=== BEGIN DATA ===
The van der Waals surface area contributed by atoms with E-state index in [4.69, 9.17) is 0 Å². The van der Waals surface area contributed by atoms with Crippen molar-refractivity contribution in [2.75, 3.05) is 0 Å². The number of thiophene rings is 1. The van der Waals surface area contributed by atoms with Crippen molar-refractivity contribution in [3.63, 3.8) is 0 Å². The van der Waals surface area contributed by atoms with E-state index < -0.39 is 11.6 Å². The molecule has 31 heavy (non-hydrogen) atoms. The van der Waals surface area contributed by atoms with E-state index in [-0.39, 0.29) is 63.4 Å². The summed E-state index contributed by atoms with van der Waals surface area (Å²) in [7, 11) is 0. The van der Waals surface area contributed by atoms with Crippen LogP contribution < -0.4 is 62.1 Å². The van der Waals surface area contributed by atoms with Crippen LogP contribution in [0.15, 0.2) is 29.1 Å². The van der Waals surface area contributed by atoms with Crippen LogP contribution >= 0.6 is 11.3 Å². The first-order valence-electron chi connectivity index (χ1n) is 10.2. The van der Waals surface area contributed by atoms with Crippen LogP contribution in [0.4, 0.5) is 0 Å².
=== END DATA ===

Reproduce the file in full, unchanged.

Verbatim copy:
The van der Waals surface area contributed by atoms with E-state index in [4.69, 9.17) is 0 Å². The van der Waals surface area contributed by atoms with Crippen molar-refractivity contribution in [2.75, 3.05) is 0 Å². The number of thiophene rings is 1. The van der Waals surface area contributed by atoms with Crippen molar-refractivity contribution in [3.63, 3.8) is 0 Å². The van der Waals surface area contributed by atoms with E-state index < -0.39 is 11.6 Å². The molecule has 31 heavy (non-hydrogen) atoms. The van der Waals surface area contributed by atoms with E-state index in [-0.39, 0.29) is 63.4 Å². The summed E-state index contributed by atoms with van der Waals surface area (Å²) in [7, 11) is 0. The van der Waals surface area contributed by atoms with Crippen LogP contribution < -0.4 is 62.1 Å². The van der Waals surface area contributed by atoms with Crippen LogP contribution in [0.15, 0.2) is 29.1 Å². The van der Waals surface area contributed by atoms with Crippen LogP contribution >= 0.6 is 11.3 Å². The first-order valence-electron chi connectivity index (χ1n) is 10.2. The van der Waals surface area contributed by atoms with Crippen LogP contribution in [0.4, 0.5) is 0 Å².